Wednesday morning video forecast
There are no longer any alerts in effect related to Tropical Storm Gordon. The WBRZ Weather Team expected lower impacts from the storm across the Baton Rouge area, with scattered showers and a bit of breeze, at most. If anything, impacts have been even less than that.
So suffice it to say Louisiana “dodged the bullet” as flash flooding and surge occurred in Florida, Alabama and Mississippi. Sadly, even one death was reported near Pensacola. Approximately 50 percent of the 13 Parish, 3 County forecast area received rain on Tuesday, pretty close to the forecast. Amounts were not overly impressive with only a few spots going over an inch.
The Tropics: Tropical Storm Gordon made landfall around 10:15pm just west of the Alabama-Mississippi border with estimated maximum sustained winds of 70 mph. The storm will continue to pull away to the northwest at 15mph, eventually slowing down as it weakens into a tropical depression through Wednesday. Feeder bands on the eastern side of the storm will continue to produce heavy rainfall over parts of Florida, Alabama and Mississippi. By Thursday, a feed of moisture from the Gulf to Gordon’s remnants in Arkansas may help to activate scattered showers and thunderstorms across the local area. Elsewhere, Hurricane Florence has become quite powerful in the central Atlantic with 105mph maximum winds and it is moving northwest into warmer water. Bermuda and the eastern United States will need to keep an eye on this storm. Finally, another wave just off the African Coast is likely to become Tropical Storm Helene within the next week as we near the typical peak of hurricane season.
Today and Tonight: Wednesday will be mostly cloudy with just a few showers around. Actually, it is looking far less active for today than previously thought. Highs will reach the upper 80s. Winds will be southwest at 5mph. Nighttime lows will be in the low 70s with mostly cloudy skies and a stray shower or two.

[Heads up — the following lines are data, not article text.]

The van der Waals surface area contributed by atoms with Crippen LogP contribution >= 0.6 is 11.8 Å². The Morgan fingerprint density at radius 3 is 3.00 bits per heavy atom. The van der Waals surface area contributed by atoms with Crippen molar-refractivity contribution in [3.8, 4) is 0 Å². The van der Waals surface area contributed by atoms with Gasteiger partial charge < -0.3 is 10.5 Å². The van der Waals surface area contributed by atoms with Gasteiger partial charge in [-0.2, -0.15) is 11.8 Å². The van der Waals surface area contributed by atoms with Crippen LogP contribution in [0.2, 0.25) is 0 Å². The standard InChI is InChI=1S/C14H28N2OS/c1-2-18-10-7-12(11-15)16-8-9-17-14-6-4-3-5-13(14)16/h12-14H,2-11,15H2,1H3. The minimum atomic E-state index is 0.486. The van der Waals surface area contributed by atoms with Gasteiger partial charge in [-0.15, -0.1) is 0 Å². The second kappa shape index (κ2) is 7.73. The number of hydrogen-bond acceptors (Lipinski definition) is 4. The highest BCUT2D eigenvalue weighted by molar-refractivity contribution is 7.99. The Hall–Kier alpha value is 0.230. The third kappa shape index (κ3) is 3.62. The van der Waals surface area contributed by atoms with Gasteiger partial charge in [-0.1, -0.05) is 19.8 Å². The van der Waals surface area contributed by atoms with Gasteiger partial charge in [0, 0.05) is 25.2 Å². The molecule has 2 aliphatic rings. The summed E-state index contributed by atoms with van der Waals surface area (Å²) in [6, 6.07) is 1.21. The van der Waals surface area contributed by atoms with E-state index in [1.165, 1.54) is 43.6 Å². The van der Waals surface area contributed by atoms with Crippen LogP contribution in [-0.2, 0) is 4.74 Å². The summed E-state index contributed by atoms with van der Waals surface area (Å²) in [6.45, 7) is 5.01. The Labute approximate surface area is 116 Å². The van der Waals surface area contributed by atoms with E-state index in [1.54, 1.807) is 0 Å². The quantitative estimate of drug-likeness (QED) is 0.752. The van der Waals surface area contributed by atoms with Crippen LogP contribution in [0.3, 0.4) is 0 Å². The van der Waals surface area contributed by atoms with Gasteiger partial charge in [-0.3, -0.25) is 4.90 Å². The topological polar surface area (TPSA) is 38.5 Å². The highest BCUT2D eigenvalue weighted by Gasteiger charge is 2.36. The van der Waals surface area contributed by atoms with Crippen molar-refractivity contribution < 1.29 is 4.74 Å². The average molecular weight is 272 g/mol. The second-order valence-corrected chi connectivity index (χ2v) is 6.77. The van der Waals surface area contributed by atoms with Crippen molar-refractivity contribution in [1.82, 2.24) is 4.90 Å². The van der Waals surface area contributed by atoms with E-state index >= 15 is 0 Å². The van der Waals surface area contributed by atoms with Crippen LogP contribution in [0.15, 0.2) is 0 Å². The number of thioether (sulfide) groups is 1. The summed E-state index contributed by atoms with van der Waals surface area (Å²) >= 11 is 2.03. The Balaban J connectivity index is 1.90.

Up Next: Thursday and Friday should be a bit more active. Daytime heating, marine breezes and lingering tropical moisture in the atmosphere from Gordon will all work to produce scattered showers and thunderstorms. Highs will be in the upper 80s with lows in the low 70s. Over the weekend, there should be a tick down in rain coverage with only isolated afternoon showers. Therefore, highs will go a little warmer into the low 90s. A front may approach the area next week but will stall and maintain high rain chances rather than change temps.
Water vapor imagery distinctly shows dry air wrapping into the center of Tropical Storm Gordon, which will lead to the continued decay of the system. Since that dry air entrainment is occurring through our area, rain coverage should be limited and the forecast has been adjusted drier to account for that. Feeder bands producing tropical downpours and flooding over Florida and Alabama should trend westward with Gordon as the remnants push into Arkansas. The feeder bands will slowly become less organized and eventually detach from the storm but may have just enough organization to enhance rainfall in the local area on Thursday. Still, rain should not be heavy or persistent enough to warrant any bulletins and the flash flood watch was canceled by the National Weather Service. An additional inch or so is possible. Once Gordon runs its course, the weather pattern will transition back to regular onshore flow with marine breezes triggering scattered showers and thunderstorms each day. An elongated frontal zone will settle into the Lower Mississippi Valley early next week but is not likely to reach the local area with any temperature changes. However, it could serve as a better focus for enhanced rainfall next week.
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